What's New About The New Economy?
November 18, 1999
Have the U.S. and the global economy entered a totally new era in which the old signposts are irrelevant to the needs of forecasters? Or are we still in an extremely lucky old economy, where luck could give out?
Champions of the new economy theory base their projections on the rise of information technology and the Internet -- where computer chips immeasurably expand the possibilities for progress through higher productivity.
That leap in productivity has fueled unparalleled prosperity -- which has had profound social implications, they say.
- Squeaky-tight labor markets have facilitated welfare reform and reduced poverty, crime and minority unemployment.
- The collapse of communism, socialism and protectionism brought many new countries, their workers and consumers into the market economy.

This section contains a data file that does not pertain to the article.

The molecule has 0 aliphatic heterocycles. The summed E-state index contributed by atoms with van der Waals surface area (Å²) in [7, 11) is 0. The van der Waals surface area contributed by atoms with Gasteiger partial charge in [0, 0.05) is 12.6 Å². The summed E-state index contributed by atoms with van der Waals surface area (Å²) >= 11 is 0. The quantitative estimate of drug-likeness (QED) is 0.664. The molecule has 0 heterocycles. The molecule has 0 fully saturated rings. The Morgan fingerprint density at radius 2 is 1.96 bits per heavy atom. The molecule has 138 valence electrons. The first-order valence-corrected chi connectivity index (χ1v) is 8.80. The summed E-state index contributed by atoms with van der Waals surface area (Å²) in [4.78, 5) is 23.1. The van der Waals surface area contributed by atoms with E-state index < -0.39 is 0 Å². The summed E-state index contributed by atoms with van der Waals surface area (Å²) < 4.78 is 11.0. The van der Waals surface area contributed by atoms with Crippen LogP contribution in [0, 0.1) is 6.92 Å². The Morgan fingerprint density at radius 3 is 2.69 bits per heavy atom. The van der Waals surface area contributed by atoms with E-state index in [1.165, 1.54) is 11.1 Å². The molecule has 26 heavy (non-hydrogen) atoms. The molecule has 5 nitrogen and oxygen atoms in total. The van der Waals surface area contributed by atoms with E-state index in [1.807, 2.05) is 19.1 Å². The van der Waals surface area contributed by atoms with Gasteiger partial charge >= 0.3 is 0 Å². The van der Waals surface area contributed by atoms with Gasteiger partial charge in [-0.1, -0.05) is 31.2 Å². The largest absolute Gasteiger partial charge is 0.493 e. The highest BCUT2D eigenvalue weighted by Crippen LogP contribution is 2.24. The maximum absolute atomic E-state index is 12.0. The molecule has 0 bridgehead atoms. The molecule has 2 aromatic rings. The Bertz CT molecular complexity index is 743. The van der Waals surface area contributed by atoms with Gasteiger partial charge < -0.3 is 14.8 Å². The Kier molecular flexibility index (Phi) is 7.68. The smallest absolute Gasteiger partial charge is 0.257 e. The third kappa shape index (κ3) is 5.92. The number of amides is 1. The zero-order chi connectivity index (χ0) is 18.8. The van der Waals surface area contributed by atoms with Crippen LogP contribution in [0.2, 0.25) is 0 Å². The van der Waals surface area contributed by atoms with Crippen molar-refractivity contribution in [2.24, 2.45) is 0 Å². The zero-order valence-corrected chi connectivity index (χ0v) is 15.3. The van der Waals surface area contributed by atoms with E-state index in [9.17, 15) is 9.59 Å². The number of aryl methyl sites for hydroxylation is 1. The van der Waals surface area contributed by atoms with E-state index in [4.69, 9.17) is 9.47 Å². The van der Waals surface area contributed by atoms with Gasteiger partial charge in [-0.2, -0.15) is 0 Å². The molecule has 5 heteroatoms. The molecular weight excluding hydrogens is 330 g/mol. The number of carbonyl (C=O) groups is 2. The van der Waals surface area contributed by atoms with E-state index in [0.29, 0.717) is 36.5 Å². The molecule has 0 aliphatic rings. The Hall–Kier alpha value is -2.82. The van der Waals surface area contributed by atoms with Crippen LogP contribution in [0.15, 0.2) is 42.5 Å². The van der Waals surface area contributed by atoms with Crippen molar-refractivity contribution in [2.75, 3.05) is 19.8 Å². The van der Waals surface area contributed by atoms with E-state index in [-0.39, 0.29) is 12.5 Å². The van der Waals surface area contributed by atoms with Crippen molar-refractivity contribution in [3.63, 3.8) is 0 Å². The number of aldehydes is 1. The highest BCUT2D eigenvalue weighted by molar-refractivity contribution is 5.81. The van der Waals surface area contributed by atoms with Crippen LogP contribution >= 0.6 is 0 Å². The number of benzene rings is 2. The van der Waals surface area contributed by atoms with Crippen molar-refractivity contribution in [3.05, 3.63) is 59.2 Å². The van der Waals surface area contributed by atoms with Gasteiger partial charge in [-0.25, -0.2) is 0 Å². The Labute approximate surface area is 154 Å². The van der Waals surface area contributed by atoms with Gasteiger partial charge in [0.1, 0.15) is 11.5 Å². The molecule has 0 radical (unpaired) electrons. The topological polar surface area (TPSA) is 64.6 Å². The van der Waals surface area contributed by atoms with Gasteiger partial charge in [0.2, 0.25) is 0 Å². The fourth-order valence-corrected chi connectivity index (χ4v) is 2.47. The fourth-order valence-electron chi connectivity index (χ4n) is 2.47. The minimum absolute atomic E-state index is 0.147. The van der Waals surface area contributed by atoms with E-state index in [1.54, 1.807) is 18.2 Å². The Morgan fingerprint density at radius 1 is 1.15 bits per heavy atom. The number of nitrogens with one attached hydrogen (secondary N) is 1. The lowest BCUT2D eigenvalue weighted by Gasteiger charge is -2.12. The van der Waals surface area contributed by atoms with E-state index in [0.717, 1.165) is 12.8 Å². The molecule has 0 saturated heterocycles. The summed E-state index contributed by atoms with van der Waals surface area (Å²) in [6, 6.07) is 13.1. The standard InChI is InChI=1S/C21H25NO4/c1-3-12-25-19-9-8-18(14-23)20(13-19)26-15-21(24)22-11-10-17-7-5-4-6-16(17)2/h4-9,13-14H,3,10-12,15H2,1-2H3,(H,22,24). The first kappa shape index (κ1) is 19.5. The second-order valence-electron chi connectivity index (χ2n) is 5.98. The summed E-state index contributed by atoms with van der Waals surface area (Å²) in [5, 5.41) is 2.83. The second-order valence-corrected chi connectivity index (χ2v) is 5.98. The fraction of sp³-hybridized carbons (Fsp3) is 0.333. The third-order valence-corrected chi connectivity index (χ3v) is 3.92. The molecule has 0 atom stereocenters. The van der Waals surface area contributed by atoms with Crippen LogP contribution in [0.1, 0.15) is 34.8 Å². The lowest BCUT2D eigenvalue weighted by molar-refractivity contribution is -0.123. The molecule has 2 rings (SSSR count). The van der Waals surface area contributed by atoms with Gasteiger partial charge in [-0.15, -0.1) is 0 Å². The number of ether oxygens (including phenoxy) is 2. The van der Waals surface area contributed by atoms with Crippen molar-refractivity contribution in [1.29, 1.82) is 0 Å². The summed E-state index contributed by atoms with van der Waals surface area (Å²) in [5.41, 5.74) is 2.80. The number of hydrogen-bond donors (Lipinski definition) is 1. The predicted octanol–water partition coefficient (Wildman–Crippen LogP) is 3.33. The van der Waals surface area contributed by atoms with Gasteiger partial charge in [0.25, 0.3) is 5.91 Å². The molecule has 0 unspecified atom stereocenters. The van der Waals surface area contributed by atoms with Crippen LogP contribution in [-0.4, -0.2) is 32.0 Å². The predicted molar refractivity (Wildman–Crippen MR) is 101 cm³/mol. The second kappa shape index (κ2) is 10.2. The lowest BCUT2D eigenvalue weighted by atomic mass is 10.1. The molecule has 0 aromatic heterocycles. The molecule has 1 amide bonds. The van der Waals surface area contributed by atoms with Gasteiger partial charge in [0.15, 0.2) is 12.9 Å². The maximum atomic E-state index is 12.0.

- Deregulation, privatization and consolidation -- with the promise of even greater productivity -- have spread.
- Worldwide, cheap labor and capital are coming together -- bypassing national capacity constraints.
Measuring productivity in a service economy is difficult. Even after its recent rise due to a calculation adjustment, the productivity gauge is no doubt still understated, experts believe. Many of the fruits of high-tech -- especially biotech -- raise living standards but do not show up in the numbers. The Internet has replaced or made many activities easier, probably contributing more to gross domestic product than economic indicators show.
Source: Bob McTeer (president and CEO, Federal Reserve Bank of Dallas), "Believe Your Eyes. The New Economy Is Real," Wall Street Journal, November 18, 1999.
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